Exploring the Explorer: Thoughts on Issue 1 of Star Trek Explorer
For the uninitiated like myself, Star Trek Explorer is a relaunch/overhaul of the official publication Star Trek Magazine. Think of it like the Enterprise refit in Star Trek: The Motion Picture. When I had the chance to review this first issue of Star Trek Explorer, I jumped at the opportunity!
Growing up as a kid in Canada during the late ’90s and early 2000s meant I had somewhat limited access to Star Trek merchandise when compared to the US. I could find Trek toys and merch, but it was always a bit of a mission. The same was true of Trek magazines. If I really wanted to get them, I could, but they weren’t just floating around. On the rare occasion I did see a Trek magazine, I would get it.
One such moment was in June 2001, when I was at Shoppers World, a very sketchy but classic mall in my hometown of Brampton, Ontario. I was with my mom, doing the usual errands, when I saw it. It was a particular issue of Star Trek: The Magazine (not to be confused with the aforementioned Star Trek Magazine) and it featured B’Elanna Torres on the cover. I purchased it with my own money and was certain it was a steal at $11.99 CAN, even if my mom disagreed. I read it front to back more times than I can count; I loved it. Since then, I haven’t really read a lot of Star Trek magazines, beyond the odd issue here and there.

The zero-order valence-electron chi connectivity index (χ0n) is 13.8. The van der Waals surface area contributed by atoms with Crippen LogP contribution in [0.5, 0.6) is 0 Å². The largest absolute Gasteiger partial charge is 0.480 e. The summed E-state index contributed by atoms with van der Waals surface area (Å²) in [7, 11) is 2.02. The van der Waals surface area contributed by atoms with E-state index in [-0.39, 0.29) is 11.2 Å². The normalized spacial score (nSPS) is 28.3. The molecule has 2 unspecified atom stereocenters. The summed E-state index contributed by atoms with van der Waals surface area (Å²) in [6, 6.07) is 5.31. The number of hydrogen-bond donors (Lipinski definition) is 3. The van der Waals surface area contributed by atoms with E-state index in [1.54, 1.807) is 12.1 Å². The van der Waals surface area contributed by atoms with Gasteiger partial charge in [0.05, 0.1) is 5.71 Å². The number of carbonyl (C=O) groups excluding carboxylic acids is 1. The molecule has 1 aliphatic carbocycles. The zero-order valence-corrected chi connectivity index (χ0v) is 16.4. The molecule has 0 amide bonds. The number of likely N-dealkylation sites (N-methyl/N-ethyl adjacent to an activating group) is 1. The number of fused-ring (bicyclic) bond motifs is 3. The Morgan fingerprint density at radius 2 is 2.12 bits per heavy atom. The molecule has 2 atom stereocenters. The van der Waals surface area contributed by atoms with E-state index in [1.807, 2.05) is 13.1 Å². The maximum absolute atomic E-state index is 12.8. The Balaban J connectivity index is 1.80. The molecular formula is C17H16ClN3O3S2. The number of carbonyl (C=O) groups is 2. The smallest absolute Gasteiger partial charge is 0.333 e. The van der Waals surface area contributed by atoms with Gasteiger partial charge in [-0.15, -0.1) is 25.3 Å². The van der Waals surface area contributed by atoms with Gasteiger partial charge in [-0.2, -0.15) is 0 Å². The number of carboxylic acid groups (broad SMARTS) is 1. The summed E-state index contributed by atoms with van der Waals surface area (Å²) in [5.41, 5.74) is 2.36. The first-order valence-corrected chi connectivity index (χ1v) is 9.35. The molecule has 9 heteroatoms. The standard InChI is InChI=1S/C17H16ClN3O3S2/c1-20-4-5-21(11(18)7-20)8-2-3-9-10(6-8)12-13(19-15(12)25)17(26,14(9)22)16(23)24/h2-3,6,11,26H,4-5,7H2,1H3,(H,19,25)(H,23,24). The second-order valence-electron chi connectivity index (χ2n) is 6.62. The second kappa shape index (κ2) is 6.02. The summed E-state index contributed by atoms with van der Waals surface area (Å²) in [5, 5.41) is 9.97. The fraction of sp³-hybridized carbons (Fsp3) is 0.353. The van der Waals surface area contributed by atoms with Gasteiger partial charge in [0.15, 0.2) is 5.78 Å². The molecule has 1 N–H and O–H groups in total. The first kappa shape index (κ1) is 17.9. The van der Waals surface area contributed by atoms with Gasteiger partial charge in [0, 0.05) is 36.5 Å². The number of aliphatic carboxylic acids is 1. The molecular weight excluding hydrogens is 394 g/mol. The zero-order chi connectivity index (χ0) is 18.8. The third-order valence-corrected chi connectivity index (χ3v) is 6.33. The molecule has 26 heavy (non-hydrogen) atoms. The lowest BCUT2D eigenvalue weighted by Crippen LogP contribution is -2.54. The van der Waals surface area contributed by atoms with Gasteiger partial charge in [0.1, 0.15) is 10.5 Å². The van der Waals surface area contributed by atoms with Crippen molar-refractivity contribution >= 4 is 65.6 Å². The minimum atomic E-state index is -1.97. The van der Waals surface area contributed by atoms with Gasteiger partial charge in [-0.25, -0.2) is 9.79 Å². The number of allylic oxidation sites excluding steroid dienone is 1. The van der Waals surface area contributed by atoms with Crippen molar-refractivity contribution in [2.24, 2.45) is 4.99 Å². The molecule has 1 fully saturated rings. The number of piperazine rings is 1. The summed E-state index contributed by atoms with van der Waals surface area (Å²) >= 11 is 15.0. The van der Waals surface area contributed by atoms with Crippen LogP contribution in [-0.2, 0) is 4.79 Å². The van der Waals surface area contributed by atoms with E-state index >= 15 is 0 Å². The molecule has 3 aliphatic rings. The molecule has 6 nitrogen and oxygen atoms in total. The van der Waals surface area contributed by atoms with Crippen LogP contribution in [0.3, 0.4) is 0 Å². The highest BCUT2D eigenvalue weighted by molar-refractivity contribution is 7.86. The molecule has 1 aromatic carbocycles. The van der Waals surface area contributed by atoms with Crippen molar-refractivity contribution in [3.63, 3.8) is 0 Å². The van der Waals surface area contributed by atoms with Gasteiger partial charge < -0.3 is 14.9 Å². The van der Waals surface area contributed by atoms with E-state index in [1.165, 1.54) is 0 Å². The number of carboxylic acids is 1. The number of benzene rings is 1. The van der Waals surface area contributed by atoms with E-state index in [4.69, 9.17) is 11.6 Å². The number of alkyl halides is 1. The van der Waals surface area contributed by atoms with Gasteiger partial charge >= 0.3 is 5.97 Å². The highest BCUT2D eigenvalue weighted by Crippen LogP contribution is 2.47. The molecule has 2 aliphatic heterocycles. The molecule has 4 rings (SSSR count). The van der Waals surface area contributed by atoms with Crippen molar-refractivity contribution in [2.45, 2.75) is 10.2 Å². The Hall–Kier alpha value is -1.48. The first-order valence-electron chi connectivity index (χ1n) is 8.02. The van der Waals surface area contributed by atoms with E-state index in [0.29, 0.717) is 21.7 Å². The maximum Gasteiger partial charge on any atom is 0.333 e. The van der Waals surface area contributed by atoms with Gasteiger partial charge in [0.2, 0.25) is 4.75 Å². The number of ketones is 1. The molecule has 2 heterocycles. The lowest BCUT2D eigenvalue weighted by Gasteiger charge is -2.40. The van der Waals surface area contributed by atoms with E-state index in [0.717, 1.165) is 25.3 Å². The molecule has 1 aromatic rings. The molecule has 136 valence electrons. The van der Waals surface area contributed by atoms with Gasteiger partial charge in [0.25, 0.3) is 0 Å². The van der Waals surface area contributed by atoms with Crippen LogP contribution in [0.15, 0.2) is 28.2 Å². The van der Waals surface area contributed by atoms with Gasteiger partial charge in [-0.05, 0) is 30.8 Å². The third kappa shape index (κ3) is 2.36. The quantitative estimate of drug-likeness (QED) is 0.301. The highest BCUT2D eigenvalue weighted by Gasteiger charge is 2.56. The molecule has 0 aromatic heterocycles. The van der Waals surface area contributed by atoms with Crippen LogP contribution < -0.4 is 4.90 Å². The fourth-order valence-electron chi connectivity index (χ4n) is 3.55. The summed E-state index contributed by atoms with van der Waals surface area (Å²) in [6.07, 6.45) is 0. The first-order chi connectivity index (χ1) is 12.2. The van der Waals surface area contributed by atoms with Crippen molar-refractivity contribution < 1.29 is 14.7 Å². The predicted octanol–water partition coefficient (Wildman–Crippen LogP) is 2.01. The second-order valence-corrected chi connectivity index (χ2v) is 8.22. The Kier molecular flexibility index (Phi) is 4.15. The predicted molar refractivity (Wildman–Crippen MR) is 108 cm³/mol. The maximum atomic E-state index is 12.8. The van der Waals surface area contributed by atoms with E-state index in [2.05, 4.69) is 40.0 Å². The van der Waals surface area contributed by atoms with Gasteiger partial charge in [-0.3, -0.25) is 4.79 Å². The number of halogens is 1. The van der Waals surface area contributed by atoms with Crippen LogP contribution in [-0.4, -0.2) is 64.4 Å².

Going into this review, I was pretty sure I would enjoy the initial issue of Star Trek Explorer, but I was a bit skeptical about how informative it would be and how much I would learn from it – not because I didn’t think it would have good information, but because I am so engrained in Trek and follow all Trek news very closely. Turns out, my skepticism was completely wrong.
The Magazine Itself
I must say that I had a blast reading this magazine. This 100-page first issue is filled with so many interesting and insightful features. I can’t get into all of them here but some that stood out to me were “Top 10 Kirk Moments” by Jonathan Wilkins, Larry Nemecek’s “A Fistful of Data” (where he answers fan questions and breaks down technology), and “The Definitive Guide to Enterprise” by Rich Matthews.